Glencoe choir director to retire after 36 years
Next month, Glencoe High School's Vance Sele will put down his baton and walk out of the school's choir room for the last time.
Sele has spent more than three decades at Glencoe, working his entire career as the school's choir director.
On Thursday, May 24, Sele will direct his final concert at Glencoe for the school's annual spring concert. It's the final performance for Sele, who will retire at the end of the school year after 36 years at the Hillsboro school.
"I'll miss the kids," Sele said. "The music I'll miss too, but mostly I'll miss the students as a group and as individuals."
Glencoe High School's spring choir concert is set for 7 p.m., Thursday, May 24, at Glencoe, 2700 N.W. Glencoe Road.
In 1982, having just graduated from Oregon State University, Sele was hired as the choir director for the then newly built Glencoe High School. Sele had no teaching experience, but a passion for music, he said.
Sele began directing choirs at Glencoe and at nearby Evergreen Middle School. Today, he teaches four choirs and two guitar classes at the high school.
"Glencoe is a great school and it's a great community," Sele said. "It has amazing families and amazing kids, young adults, that work hard and are just fun to be with. People often think the grass is greener, and it really isn't. It's really nice here."
Sele's hard work and devotion to his job haven't gone unnoticed. Nancy Upton, a Glencoe choir parent and one of Sele's first students, said she's looking forward to next week's concert, celebrating the mark the teacher has left on the school.
"The spring concert is always so incredible," she said. "All of the seniors put little blurbs in the program (about) what they have taken away from their time at Glencoe, and you need a Kleenex because they're saying how much (Sele) has meant to them throughout their high school experience."
Upton was a student at Glencoe in 1980, the year the school opened. She joined choir right away for her love to sing and was a sophomore at the school when a young, fresh-faced choir director took over.
Sele was energetic and bright with ideas, she said.
Upton's husband — then boyfriend — Kent Upton was in the choir as well. The two looked up to their not-much-older choir director, and enjoyed his vibrant personality and talent for music.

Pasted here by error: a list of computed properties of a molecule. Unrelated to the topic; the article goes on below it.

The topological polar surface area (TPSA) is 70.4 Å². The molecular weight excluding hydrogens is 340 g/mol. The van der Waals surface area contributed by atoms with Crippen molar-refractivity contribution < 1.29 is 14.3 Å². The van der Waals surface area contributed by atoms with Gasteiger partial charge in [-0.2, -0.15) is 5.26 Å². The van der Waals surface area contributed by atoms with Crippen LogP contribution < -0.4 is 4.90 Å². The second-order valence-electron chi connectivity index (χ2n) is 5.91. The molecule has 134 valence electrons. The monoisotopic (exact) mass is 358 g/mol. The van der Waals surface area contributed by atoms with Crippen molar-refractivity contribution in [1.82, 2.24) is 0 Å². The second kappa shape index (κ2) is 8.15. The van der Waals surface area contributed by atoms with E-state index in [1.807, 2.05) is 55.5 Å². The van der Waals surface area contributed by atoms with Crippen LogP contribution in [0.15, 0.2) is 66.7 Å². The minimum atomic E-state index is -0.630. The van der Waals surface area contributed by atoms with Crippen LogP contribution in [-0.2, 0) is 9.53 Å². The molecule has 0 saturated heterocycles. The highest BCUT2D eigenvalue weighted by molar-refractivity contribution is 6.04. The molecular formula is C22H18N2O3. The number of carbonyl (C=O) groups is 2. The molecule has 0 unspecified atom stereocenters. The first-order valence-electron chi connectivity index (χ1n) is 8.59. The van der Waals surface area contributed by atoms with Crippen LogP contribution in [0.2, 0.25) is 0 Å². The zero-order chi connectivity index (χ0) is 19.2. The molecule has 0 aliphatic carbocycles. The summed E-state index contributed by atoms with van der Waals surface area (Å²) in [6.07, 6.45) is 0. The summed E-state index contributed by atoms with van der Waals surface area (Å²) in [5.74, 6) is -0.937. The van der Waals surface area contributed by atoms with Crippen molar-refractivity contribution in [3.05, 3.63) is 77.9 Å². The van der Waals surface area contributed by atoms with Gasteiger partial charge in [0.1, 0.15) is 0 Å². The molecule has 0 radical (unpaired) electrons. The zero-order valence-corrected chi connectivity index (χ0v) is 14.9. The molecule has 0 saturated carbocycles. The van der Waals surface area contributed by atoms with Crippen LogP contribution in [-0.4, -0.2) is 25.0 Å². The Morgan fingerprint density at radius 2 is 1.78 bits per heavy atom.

After graduation, the pair stayed in contact with Sele over the years, Nancy Upton said, and became good friends. The Uptons and the Sele's had children around the same time who grew up playing together, and the two families went on annual summer camping trips, she said.
The Upton's four children all attended Glencoe. Each of them sang in the school choir under Sele's direction. This year, the Uptons' youngest child will graduate from the school, singing her final performance with Sele in a symbolic coincidence, Upton said.
"I was in the first year that he taught, (and) my daughter is in his final year," Nancy Upton said. "It kind of makes me tear up."
Sele said while he's sad to leave, the timing for his retirement is just right.
"I've done 36 laps and it just feels like I'm ready to retire," he said. "If it was just about the students, I'd stay forever."
Upton still credits much of her musical knowledge to what she learned from Sele all those years ago. Watching him teach her own children, she said she's seen him grow into his career.
"He's grown so much as a teacher from the beginning until now, and he's taught the kids so much," she said. "They really come out of that choir program a better student."
Upton said Sele makes students feel like they are doing something important.
"He gives you that sense that he really, really believes in the kids," she said.
That's because he does, Sele said.
"I get to stand in front of kids and tell them they're a gift to the world, and they are," Sele said. "Some kids don't hear that from other people. It's fun to be able to say, 'You're an important part of this group, this ensemble, this team and you are an amazing person. You're a gift to us, you're a gift to each other, and you're a gift to the world."'
Sele plans to take the next chapter in his life one day at a time. He plans to spend time with his family, and make his way south to Corvallis for Beaver games. He will continue to direct the Portland Scandinavian Chorus, a Portland based choir which sings in Nordic languages.
"I want to go out while I've still got energy," he said. "This just feels like the right time. All the pieces are fitting together."
Sele hopes that whoever takes over his position will continue to move the program forward.
Upton said it will be difficult to replace Sele at Glencoe.
Throughout his career, Sele said he has tried to live by one simple philosophy. It's one that has served him, and Glencoe, well, he said.
"Am I using people to make music, or am I using music to make people?" Sele said. "I go for the second one."
By Olivia Singer
Reporter, Forest Grove News-Times and Hillsboro Tribune
Follow Olivia at @oliviasingerr
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